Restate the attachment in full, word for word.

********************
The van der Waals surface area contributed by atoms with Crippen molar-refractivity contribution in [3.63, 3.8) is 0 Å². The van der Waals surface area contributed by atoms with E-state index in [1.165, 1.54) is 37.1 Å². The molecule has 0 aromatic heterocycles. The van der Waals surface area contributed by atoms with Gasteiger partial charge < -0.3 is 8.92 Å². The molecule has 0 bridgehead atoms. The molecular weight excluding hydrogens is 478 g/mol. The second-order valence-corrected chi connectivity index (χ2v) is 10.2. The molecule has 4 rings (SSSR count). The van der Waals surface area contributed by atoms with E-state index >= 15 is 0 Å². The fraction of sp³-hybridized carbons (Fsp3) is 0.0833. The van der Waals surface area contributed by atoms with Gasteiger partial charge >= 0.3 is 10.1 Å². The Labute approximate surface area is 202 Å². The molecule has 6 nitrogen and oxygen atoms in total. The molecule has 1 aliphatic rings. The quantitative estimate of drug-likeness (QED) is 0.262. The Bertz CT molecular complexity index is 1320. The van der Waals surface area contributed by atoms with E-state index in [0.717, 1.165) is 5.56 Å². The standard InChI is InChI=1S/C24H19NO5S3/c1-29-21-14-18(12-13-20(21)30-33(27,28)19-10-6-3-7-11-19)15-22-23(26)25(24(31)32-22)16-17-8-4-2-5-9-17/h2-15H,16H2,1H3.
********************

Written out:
The van der Waals surface area contributed by atoms with Crippen molar-refractivity contribution in [3.63, 3.8) is 0 Å². The van der Waals surface area contributed by atoms with E-state index in [1.165, 1.54) is 37.1 Å². The molecule has 0 aromatic heterocycles. The van der Waals surface area contributed by atoms with Gasteiger partial charge < -0.3 is 8.92 Å². The molecule has 0 bridgehead atoms. The molecular weight excluding hydrogens is 478 g/mol. The second-order valence-corrected chi connectivity index (χ2v) is 10.2. The molecule has 4 rings (SSSR count). The van der Waals surface area contributed by atoms with E-state index >= 15 is 0 Å². The fraction of sp³-hybridized carbons (Fsp3) is 0.0833. The van der Waals surface area contributed by atoms with Gasteiger partial charge >= 0.3 is 10.1 Å². The Labute approximate surface area is 202 Å². The molecule has 6 nitrogen and oxygen atoms in total. The molecule has 1 aliphatic rings. The quantitative estimate of drug-likeness (QED) is 0.262. The Bertz CT molecular complexity index is 1320. The van der Waals surface area contributed by atoms with E-state index in [0.717, 1.165) is 5.56 Å². The standard InChI is InChI=1S/C24H19NO5S3/c1-29-21-14-18(12-13-20(21)30-33(27,28)19-10-6-3-7-11-19)15-22-23(26)25(24(31)32-22)16-17-8-4-2-5-9-17/h2-15H,16H2,1H3.